Once on a dark winter's day, when the yellow fog hung so thick and heavy in the streets of London that the lamps were lighted and the shop windows blazed… (1.1)
It's told from a detached point of view, and the source knows everything about the characters, from how Miss Minchin feels about Sara to why Lottie is having a tantrum to how hungry Sara and Becky are. That's pretty omniscient.
Although there are characters we never get to see inside of--most notably, Anne, the little beggar girl. Why do you think we never get her feelings or thoughts?
Here's our opening scene: Sara Crewe is a "little princess": rich and doted upon by her father. When her dad drops her off at a boarding school in London, it looks like Sara will continue on her path of privilege and dazzling everyone in sight with her excellent French skills and fanciful tales.
But that wouldn't be much of a story, so we know that we're in for some …
Things start to heat up when, on Sara's eleventh birthday, she gets the news that her rich papa is dead and broke. Sara goes from riches to rags in about thirty seconds, as Miss Minchin banishes her to a small attic room and turns her into a drudge. Her life consists of running errands, doing chores, tutoring the younger kids, and getting yelled at. Meanwhile, we see that nothing can touch Sara's innate goodness: she's still as nice as can be to everyone she meets, including the Indian servant of the mysterious Indian gentleman (as in, British guy from India) who moves in next door.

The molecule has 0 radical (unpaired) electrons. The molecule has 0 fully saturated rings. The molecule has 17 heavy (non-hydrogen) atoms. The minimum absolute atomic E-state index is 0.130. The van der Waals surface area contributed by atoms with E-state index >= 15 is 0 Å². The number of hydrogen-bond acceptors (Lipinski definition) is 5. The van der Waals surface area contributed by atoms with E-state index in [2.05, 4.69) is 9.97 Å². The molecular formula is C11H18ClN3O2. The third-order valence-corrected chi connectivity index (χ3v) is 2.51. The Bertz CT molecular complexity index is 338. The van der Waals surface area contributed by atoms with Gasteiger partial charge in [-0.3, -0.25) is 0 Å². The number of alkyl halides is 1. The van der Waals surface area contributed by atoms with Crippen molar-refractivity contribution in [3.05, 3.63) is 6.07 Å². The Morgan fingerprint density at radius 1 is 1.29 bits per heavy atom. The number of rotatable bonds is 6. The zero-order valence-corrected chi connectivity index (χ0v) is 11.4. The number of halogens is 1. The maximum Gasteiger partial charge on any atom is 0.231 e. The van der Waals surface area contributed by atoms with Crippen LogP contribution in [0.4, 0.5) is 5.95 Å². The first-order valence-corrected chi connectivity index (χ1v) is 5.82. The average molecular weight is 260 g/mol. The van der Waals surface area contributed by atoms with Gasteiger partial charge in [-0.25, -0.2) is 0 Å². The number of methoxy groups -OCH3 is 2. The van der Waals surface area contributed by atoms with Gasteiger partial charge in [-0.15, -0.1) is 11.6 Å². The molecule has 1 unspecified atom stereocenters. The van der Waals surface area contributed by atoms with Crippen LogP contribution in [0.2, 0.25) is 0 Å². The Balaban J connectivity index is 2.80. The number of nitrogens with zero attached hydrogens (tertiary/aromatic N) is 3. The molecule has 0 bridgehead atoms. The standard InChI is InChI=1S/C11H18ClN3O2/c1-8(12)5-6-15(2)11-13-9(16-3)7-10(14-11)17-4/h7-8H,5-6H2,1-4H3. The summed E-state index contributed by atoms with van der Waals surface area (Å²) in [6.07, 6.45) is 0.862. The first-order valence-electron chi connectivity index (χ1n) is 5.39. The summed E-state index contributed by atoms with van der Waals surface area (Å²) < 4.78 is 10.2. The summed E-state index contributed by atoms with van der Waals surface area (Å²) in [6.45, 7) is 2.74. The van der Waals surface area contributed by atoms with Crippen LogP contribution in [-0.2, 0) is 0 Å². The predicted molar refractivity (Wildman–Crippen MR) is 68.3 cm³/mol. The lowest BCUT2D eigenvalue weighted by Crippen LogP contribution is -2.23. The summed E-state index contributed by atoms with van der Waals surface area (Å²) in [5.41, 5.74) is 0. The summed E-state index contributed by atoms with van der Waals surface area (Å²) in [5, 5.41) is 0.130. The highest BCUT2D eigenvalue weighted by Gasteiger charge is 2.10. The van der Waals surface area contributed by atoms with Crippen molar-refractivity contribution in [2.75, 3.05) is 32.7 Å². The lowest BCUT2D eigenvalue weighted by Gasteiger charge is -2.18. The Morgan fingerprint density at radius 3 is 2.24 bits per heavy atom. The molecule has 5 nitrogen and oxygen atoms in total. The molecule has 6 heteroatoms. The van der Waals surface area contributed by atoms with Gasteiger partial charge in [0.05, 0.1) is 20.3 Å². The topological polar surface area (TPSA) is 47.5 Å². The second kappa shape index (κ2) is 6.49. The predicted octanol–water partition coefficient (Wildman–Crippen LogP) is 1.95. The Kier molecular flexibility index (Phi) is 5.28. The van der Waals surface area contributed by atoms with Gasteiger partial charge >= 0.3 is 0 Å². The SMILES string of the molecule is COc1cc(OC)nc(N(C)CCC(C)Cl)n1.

Welcome to the worst night of Sara's life: she gives away almost all of her food, she's denied dinner for coming home late after running errands, and then Miss Minchin catches her having a sad little party with Ermengarde and Becky. The punishment? No food tomorrow. She goes to bed a sad, hungry little girl.
Surprise! While she's asleep, the Indian servant sneaks in and gussies up her crib with all sorts of nice, warm stuff—including food and a nice, warm fire.
Thanks to her magical visitor, things get better and better until, one day, Sara finds the neighbor's monkey on the roof. She brings it back to the Indian man's house. Surprise again! He's actually her father's business partner, and he's been looking for her this whole time. And guess what! She's super rich, and she never has to go back to the stinky boarding school again.
At the very end, Sara is back to living in comfort with Becky as her pampered servant (or however pampered a servant can be). Tom Carrisford, her father's business partner, recovers from his illness and dotes on Sara just like her daddy. She gets to make up stories and give money to the poor to her heart's content.